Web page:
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Differences in female preference for male body size in Poecilia latipinna using simultaneous versus sequential stimulus presentation designs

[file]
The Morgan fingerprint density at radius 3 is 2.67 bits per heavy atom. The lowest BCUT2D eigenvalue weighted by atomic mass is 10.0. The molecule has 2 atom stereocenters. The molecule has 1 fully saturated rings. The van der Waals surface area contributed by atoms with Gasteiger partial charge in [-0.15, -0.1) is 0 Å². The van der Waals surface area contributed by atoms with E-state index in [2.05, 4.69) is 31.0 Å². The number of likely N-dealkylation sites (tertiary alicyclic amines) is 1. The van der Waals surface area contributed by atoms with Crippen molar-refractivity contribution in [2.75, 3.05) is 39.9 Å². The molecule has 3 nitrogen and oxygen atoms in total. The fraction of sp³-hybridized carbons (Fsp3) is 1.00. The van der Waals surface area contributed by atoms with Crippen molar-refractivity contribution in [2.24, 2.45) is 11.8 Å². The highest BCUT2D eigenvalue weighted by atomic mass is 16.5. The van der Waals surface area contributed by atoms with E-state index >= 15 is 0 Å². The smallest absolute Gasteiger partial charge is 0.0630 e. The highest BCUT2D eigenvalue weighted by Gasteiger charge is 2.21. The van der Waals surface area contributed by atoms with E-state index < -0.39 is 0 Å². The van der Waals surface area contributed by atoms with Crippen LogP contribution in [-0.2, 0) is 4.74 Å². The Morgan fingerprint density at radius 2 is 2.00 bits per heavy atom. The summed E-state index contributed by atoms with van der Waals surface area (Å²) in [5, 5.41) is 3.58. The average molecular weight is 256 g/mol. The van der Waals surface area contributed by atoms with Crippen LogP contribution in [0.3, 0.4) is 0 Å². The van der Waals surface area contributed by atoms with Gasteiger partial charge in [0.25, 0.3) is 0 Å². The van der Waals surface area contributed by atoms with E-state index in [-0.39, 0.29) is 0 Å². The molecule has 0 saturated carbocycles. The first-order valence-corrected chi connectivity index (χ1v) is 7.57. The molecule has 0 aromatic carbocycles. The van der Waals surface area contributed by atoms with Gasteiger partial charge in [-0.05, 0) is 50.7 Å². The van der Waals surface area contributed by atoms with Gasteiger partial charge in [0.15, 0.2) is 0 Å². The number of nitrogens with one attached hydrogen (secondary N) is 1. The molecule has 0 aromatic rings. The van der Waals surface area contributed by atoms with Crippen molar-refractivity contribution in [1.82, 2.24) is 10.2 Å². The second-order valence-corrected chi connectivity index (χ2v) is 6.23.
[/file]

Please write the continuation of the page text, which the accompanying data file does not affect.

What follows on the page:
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Female sailfin mollies (Poecilia latipinna) were presented simultaneously with a series of dummy male pairs that differed only in male body size (with dorsal fin size held constant). Females showed a significant directional preference for males of larger body size. However, when presented with the same five dummies in sequence, the same females showed a much weaker preference for increased male body size. To our knowledge, this study is the first of its kind to present to the same females the same set of stimuli in both sequential and paired fashion. Our results showed that females exhibit a much stronger preference for larger males presented simultaneously than when presented in sequence. Female sailfin mollies may therefore more strongly prefer larger males when they can make direct and immediate comparisons between them. These results highlight the importance of considering how females encounter potential mates in nature when designing experiments on female preference in a given species. They also emphasize how the distribution and local density of prospective mates and the context in which they are presented may influence mate choice and sexual selection in general.

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